Construction company to repair cracks to streets in Evergreen

  • Written by Brett Rush

  A highway contractor who completed a $2.7 million repaving job in Evergreen Park last year plans to make good on repairs to roadways that are already cracking, the village’s mayor said Tuesday night.

  Orange Crush, of Hillside, has informed the village it will repave damaged portions of the roadways that comprised the project, according to Mayor Jim Sexton.
  “The principal of the company called me directly and was very concerned this would impact the work he gets,” Sexton said. “He made a point to reach out, and I believe he is a man of his word.”
  The project was completed in summer of 2012 and encompassed a roughly rectangular area bounded by 95th Street on the north, the CSX railroad tracks on the east, 99th Street on the south, and Central Park Avenue on the west, according to village engineer Timothy Klass.
  Sexton said he and Klass will complete a final survey of necessary repairs and send it to the company.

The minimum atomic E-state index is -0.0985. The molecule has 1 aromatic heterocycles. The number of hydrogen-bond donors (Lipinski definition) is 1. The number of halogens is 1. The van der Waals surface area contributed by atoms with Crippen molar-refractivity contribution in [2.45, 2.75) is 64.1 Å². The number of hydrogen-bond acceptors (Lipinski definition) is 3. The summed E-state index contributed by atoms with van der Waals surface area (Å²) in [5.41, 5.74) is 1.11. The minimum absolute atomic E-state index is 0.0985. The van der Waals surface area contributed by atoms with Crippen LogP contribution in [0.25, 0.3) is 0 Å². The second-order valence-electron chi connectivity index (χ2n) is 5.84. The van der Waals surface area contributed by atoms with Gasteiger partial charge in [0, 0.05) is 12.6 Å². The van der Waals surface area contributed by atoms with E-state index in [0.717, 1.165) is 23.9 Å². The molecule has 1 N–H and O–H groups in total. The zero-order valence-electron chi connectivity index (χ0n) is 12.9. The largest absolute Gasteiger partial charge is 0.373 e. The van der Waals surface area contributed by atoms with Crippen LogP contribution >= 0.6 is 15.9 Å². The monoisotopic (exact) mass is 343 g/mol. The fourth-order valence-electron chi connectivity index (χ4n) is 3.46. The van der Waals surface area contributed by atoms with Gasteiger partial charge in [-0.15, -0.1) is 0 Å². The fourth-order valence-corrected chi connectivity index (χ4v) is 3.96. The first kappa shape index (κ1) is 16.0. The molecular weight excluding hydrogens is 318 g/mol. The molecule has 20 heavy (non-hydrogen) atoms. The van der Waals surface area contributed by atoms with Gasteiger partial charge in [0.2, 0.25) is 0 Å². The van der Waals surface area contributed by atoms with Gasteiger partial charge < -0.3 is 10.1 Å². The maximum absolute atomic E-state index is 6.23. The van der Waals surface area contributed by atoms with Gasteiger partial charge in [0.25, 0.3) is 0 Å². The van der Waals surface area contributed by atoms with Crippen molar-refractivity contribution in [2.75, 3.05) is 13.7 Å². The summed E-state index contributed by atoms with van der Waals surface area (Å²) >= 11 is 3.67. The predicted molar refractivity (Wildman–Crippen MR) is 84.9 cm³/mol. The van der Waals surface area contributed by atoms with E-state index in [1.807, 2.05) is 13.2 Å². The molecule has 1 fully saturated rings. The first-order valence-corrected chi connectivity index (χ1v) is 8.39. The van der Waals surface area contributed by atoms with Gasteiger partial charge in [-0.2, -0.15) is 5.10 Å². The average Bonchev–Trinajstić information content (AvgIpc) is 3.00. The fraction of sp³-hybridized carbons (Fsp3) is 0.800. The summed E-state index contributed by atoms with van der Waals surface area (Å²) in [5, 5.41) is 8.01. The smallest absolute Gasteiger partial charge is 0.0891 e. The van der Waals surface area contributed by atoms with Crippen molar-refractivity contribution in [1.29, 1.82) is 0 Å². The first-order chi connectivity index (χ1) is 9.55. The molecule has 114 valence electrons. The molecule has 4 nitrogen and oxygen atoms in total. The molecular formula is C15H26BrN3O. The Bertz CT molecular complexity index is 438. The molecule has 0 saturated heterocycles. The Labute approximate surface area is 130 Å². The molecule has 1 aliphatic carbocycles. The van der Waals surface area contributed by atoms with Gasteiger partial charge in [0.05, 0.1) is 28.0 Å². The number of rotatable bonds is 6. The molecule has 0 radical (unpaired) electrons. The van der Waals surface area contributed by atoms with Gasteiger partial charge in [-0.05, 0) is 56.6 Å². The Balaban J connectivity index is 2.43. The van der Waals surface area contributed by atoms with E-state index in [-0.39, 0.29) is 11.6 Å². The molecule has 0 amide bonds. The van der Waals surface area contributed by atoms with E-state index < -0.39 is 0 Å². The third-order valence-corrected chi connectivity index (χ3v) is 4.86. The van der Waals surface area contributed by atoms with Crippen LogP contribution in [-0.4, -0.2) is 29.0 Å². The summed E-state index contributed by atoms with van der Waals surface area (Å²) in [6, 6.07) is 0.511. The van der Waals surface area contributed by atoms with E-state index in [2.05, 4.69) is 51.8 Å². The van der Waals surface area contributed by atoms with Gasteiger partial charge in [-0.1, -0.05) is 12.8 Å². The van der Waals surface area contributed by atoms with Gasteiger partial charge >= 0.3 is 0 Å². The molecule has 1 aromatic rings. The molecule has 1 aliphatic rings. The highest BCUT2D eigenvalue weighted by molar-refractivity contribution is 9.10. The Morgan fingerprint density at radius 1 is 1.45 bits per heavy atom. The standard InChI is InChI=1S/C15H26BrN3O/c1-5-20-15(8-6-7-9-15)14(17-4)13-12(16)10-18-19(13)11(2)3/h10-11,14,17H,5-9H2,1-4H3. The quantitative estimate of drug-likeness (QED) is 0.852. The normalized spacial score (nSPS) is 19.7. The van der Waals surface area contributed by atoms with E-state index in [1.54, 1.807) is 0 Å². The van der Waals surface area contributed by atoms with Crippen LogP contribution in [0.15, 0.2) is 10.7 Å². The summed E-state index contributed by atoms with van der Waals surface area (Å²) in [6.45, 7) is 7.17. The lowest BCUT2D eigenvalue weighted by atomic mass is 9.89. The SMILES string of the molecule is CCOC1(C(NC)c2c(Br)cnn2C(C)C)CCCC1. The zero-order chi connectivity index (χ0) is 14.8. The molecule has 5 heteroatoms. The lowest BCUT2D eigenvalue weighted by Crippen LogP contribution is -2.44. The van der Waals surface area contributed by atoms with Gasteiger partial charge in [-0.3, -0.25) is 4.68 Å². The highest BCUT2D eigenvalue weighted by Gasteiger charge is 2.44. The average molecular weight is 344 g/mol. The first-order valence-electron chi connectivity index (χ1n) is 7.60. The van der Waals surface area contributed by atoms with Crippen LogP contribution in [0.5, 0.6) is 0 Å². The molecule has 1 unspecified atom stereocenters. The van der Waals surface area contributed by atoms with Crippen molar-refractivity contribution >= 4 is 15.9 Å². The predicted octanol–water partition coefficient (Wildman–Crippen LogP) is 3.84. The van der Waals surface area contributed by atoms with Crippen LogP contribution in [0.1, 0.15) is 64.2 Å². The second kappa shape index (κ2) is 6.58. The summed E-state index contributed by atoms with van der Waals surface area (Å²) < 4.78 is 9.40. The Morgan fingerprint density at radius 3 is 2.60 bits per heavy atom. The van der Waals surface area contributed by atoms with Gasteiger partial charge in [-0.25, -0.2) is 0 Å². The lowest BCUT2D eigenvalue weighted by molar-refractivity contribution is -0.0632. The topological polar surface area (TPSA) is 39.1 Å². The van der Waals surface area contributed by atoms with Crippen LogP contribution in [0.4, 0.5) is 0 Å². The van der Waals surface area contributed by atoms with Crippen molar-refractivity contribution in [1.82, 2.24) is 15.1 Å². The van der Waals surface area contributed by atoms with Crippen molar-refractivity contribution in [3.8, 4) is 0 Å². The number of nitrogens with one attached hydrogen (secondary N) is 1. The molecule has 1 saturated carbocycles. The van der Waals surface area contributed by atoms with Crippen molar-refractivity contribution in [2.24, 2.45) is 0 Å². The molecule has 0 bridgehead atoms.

“I want to accompany you on this,” Sexton told Klass at the meeting.
  Klass confirmed Orange Crush will complete the work based on what information the village sends the company. While there is no timeline in place, Klass said he would not be surprised if work began toward the end of July.
  Residents need not worry about road closures, Klass said.
  “[The contractor] has it down pretty well,” he said. “They will be able to work around the machines.”
  Klass said that while both independent engineers and paving professionals are unsure of the cause of the cracking and cannot speculate why it is specific to Evergreen Park, the problem might be attributed to a change in the asphalt mixture the Illinois Department of Transportation requires from all asphalt contractors. Whatever the cause, more moisture was able to penetrate the asphalt, causing cracks to form as it froze during the winter, he explained.
  “They did everything they were supposed to,” Klass said of Orange Crush. “They followed IDOT’s requirements but it didn’t turn out, and they’re going to come and repair it. It’s been cracking a little too much in areas we didn’t expect to see cracking.”
  At this point the damage is practically unnoticeable to motorists and passersby, but conducting repairs immediately will head the problem off before it can become exponentially worse, Klass said. Even so, the repairs won’t come cheap for Orange Crush.
  “I give the guy credit: with the men and the materials, this is going to cost him money,” he added.